I was at our District meeting last night and we were talking about developing community - being active and engaged. I was talking about listening to people to understand what it is that they want and need. I was reminded of when I moved from working with one local authority to another in social services.
In the first local authority for anything to change there was a whole process which meant writing committee papers and getting agreement from several layers of management before planning what to do and blah blah blah ... as the confused and complex process meandered on. It essentially meant that not very much changed, certainly not much change was instigated from below. The frustration levels were very high and the services were very outdated and did not serve the local population well.
I moved to the other authority and it couldn't have been more different. There was encouragement to find solutions locally and to change services quickly in response to need. When 18 months later I was promoted to manager of a new day services team we had numerous occasions when we heard that people couldn't get to a group or they needed specific help. As a team we had the authority to start new groups and try new approaches, within boundaries. This made for a more responsive and more effective service. You are then not waiting for formal feedback but taking note of conversations and picking up information from a variety of places. We could set up a new group in a matter of weeks.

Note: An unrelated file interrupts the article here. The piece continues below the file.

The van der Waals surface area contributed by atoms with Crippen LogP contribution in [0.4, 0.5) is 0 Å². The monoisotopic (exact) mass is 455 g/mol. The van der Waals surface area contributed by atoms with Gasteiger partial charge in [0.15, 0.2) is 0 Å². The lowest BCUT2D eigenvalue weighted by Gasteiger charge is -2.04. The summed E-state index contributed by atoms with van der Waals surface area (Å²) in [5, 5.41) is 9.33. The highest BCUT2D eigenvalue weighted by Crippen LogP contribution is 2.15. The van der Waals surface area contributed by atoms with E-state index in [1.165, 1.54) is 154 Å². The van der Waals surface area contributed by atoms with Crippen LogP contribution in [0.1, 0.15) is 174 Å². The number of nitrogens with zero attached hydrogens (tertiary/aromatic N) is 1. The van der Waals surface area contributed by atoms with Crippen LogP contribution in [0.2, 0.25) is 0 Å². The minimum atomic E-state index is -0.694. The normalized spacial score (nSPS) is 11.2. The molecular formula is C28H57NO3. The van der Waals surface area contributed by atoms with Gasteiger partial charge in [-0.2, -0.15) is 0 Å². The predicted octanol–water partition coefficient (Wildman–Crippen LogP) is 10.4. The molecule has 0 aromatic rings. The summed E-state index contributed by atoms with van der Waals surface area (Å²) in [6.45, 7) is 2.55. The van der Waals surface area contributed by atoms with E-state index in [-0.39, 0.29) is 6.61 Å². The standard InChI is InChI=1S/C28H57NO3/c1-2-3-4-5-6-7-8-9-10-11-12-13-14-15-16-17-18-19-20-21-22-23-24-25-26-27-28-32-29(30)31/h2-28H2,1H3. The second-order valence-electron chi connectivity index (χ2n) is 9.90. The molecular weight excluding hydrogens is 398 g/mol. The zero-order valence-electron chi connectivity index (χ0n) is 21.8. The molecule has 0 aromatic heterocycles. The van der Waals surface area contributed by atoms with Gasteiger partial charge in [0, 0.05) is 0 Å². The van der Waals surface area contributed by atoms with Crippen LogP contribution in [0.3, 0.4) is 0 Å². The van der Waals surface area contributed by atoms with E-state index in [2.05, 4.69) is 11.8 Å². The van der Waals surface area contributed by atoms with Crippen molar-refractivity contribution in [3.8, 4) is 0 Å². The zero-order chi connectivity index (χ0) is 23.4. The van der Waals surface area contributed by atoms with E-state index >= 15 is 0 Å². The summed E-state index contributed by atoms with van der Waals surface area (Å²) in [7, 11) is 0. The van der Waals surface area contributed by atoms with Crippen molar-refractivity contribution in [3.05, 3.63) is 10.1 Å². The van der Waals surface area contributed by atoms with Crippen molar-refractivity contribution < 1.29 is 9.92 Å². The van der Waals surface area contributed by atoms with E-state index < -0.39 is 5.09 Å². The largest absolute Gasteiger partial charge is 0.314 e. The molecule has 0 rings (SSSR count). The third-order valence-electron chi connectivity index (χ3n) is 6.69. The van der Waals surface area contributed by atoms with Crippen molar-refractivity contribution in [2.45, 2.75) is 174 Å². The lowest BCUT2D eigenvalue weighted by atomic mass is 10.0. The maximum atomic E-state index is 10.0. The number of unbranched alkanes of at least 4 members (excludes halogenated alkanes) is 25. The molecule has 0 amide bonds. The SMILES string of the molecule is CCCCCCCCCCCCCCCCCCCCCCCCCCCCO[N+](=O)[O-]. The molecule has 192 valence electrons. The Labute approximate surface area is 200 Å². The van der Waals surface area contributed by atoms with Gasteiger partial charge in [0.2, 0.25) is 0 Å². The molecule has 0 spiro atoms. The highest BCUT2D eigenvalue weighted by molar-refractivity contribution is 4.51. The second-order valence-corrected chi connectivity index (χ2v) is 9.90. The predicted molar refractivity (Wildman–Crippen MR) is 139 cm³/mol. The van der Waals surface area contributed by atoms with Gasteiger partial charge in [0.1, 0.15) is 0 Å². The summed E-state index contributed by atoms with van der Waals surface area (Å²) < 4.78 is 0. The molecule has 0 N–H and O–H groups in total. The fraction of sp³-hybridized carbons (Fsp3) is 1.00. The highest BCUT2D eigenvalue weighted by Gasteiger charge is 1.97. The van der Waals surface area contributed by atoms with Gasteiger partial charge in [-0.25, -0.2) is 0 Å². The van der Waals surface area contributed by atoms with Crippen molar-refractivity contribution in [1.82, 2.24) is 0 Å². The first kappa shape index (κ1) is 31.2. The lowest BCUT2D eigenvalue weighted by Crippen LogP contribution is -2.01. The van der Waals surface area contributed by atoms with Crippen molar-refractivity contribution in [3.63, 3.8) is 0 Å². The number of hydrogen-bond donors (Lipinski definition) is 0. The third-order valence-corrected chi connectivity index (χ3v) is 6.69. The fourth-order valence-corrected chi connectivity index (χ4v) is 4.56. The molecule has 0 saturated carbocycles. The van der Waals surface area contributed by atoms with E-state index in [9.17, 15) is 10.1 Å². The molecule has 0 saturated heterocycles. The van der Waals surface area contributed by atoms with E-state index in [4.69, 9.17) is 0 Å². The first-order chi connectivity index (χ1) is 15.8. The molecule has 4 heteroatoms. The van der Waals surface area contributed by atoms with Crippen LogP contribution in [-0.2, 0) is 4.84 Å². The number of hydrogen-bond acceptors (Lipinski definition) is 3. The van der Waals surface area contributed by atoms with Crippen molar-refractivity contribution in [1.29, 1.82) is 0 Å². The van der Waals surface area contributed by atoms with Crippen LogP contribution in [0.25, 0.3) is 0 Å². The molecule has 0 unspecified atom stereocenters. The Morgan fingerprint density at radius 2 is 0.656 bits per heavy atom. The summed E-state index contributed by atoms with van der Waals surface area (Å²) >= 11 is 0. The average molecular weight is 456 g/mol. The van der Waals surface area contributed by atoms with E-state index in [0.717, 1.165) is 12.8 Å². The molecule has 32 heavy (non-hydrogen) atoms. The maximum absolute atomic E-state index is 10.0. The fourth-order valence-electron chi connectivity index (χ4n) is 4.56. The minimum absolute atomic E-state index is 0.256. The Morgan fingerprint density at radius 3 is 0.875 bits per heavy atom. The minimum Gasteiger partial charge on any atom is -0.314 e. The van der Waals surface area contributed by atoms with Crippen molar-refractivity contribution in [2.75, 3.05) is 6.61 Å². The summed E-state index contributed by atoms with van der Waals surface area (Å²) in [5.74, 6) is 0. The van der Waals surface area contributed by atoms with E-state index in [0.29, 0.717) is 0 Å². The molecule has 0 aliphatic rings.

This is what we need to do. If someone has problems or feels that things are not quite working for them then is there a way round that? There are some very simple things that we can do for example large print hymns, giving people a lift to and from the building or finding out people's food preferences and making sure they are included. We have a vegan and someone who has an allergy to wheat - you may need a magnifying glass when you got shopping for biscuits but we've found a great variety of oat biscuits that suit both. It is so often the little things and most importantly the attitudes which impact on people. Does everyone really value me enough so that what I want counts?
Which begs the question - who needs to do the listening? In my social services role it was clear that it was me and my staff but we also asked other people who used the service not only about what they thought but also what their observations of how other people were getting along. We all have a responsibility to listen to each other and to think about solutions to problems. It can be difficult to ensure that everyone is on board with change - and with significant change this must happen. But some things - like starting a mid-week service should only matter to those who will have to do something, not those who do not want to get involved.
So active listening and then some - which means finding ways to make the experience of our communities even better as soon as we can after finding out that someone has a problem.